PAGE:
5 Ways to Help Students Show Thankfulness in the Classroom

November is such a wonderful month for so many reasons.  Christmas is just around the corner, fall is in full swing, s’mores and campfires blazing all across the country.  But in November, some much more special happens – we take time to express out gratitude towards the things we are thankful for.  We spend time sharing our thanks with others and encouraging others to do the same.  This includes the classroom!  What better way to make November something special for your students, than by taking time to practice showing thankfulness for all they are thankful for!  Check out these 5 unique ways to help students show thankfulness in the classroom!


3 Second Conversations

Taking time to talk to your students about what they are thankful doesn’t have to be a huge ordeal!  It could take you 3 seconds each day, per student just to talk to them about something they are thankful for.  Try this – Place a large, laminated turkey outside of your door.  Each day, write on it a ‘topic’ (food, person, place, object, etc).  Then in the mornings in November, stand outside your door to greet your students in the morning.  Have them read the topic and tell you something they are thankful for that relates to the topic.  Like this.. “Good morning Josh!  Give me a food you’re thankful for!”  ‘I’m thankful for pizza because it’s so delicious!’  “That’s a great one, Josh!”.  See?  Three seconds!

Build a Thankful Tree

Your students have so much to be thankful for!  Why not put it all together in one big display for everyone to see!  On a large poster/anchor chart/bulletin board (your choice) make a large, bare tree!  Call it “Our Thankful Tree”.  Then cut out small leaf cutouts and place them in a centralized location.  Allow students at appropriate times to fill out leaves of things they are thankful for and place the leaves on the tree throughout the month of November to see their thankfulness grow!  It makes a super fun display.  Don’t worry about filling it all right at the beginning – let it grow naturally throughout the month!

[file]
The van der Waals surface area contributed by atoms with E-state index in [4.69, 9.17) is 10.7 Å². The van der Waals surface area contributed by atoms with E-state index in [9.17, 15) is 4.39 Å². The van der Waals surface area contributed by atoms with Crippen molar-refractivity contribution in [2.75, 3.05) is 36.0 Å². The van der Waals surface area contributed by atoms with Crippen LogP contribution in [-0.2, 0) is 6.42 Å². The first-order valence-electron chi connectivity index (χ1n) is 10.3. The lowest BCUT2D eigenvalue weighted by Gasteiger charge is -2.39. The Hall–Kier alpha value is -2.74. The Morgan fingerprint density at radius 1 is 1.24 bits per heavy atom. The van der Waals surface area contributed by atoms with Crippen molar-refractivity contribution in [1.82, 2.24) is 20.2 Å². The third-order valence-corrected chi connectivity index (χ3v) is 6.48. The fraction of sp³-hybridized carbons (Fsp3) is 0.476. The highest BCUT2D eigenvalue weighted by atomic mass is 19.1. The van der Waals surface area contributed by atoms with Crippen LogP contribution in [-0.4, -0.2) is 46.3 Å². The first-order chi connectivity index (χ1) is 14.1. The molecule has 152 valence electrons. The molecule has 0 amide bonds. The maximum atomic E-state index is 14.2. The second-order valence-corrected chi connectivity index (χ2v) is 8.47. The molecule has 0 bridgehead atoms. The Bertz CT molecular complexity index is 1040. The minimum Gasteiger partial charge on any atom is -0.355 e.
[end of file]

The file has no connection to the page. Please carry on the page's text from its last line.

Thankful From A-Z

As adults, we make lists – grocery, to do lists, honey do lists, etc.  Students love to mimic this!  Why not let them with this unique Thankful List using all of the letters of the alphabet!?  Give each student a piece of paper with the letters A through Z written on them.  Then have them come up with something that starts with each letter of the alphabet that they are thankful for.  It could be a person, a place, an object, anything!  They can share these with partners, compare lists, display them in the classroom, and so much more!  Want to extend it more?  Have them pick ONE of the letters in their list to write more about.  These make great writing journal prompts or early finishers in writing class!

Make a Thankful Jar

Don’t have time to make a big tree?  No problem – you can

still use the same idea, but this time in a very compact way!  Find a small jar or container that you already have laying around your classroom and slap a (cute) sign on it and call it your “Thankful Jar”!  Lay out scraps of paper for students to write out things that they are thankful for at appropriate times throughout the day.  Then either when the jar is filled OR at the end of the week (whichever you prefer) go through the jar together as a class, reading all of the papers out loud.  What things do people have in common that they are thankful for?  What differences are there?  This makes a perfect community circle activity during the month of November too!

Make a Mini Book

What better outlet to show our thankfulness than to write about it?  Get your students writing about things that they are thankful for by writing and making little mini books!  You can make these simply but cutting a piece of printer paper into quarters and stapling them together, or even just folding them.  Doesn’t have to be anything fancy!  But students DO love making a fun book – just wait and see!  Have the students illustrate on each page something they are thankful for and then below it write what it is and WHY they are thankful for that item.  Encourage them to think outside of the box – more than just people and places.  What actions are they thankful for?  What are they thankful for in themselves?  The possibilities are endless!

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I’m a wife, a mommy of 3, blogger, and a full time teacher author and presenter. I love to read, shop, and spend time with my family! My hands are always busy, but my heart is so full!

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